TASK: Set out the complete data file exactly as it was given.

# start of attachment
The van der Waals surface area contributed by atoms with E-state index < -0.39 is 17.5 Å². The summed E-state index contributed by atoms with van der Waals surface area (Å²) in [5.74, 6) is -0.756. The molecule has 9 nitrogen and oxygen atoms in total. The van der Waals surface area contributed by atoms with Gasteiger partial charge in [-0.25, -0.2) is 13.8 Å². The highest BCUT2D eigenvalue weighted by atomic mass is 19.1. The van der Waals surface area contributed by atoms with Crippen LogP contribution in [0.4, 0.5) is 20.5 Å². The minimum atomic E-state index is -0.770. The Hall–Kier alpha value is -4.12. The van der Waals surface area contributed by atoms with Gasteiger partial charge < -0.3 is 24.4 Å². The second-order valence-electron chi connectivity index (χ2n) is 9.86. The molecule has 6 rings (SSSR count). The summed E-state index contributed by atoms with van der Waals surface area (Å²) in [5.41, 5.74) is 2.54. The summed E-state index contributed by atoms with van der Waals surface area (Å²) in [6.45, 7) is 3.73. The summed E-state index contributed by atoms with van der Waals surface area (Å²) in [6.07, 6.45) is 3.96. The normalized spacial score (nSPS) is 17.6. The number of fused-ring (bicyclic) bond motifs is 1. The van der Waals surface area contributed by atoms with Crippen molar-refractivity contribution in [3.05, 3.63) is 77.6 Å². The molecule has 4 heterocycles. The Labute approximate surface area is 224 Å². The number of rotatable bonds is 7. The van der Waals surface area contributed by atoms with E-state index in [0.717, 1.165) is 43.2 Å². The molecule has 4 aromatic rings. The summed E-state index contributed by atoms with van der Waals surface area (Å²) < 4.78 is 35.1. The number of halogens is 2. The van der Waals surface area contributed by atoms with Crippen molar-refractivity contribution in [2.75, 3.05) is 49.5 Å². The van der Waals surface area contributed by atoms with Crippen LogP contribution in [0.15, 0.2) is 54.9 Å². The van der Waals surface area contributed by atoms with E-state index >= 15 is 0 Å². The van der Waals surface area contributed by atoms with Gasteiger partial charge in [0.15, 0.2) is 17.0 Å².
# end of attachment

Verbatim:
The van der Waals surface area contributed by atoms with E-state index < -0.39 is 17.5 Å². The summed E-state index contributed by atoms with van der Waals surface area (Å²) in [5.74, 6) is -0.756. The molecule has 9 nitrogen and oxygen atoms in total. The van der Waals surface area contributed by atoms with Gasteiger partial charge in [-0.25, -0.2) is 13.8 Å². The highest BCUT2D eigenvalue weighted by atomic mass is 19.1. The van der Waals surface area contributed by atoms with Crippen LogP contribution in [0.4, 0.5) is 20.5 Å². The minimum atomic E-state index is -0.770. The Hall–Kier alpha value is -4.12. The van der Waals surface area contributed by atoms with Gasteiger partial charge < -0.3 is 24.4 Å². The second-order valence-electron chi connectivity index (χ2n) is 9.86. The molecule has 6 rings (SSSR count). The summed E-state index contributed by atoms with van der Waals surface area (Å²) in [5.41, 5.74) is 2.54. The summed E-state index contributed by atoms with van der Waals surface area (Å²) in [6.45, 7) is 3.73. The summed E-state index contributed by atoms with van der Waals surface area (Å²) in [6.07, 6.45) is 3.96. The normalized spacial score (nSPS) is 17.6. The number of fused-ring (bicyclic) bond motifs is 1. The van der Waals surface area contributed by atoms with Crippen molar-refractivity contribution in [3.05, 3.63) is 77.6 Å². The molecule has 4 heterocycles. The Labute approximate surface area is 224 Å². The number of rotatable bonds is 7. The van der Waals surface area contributed by atoms with E-state index in [0.717, 1.165) is 43.2 Å². The molecule has 4 aromatic rings. The summed E-state index contributed by atoms with van der Waals surface area (Å²) < 4.78 is 35.1. The number of halogens is 2. The van der Waals surface area contributed by atoms with Crippen molar-refractivity contribution in [2.75, 3.05) is 49.5 Å². The van der Waals surface area contributed by atoms with Crippen LogP contribution in [0.15, 0.2) is 54.9 Å². The van der Waals surface area contributed by atoms with E-state index >= 15 is 0 Å². The van der Waals surface area contributed by atoms with Gasteiger partial charge in [0.15, 0.2) is 17.0 Å².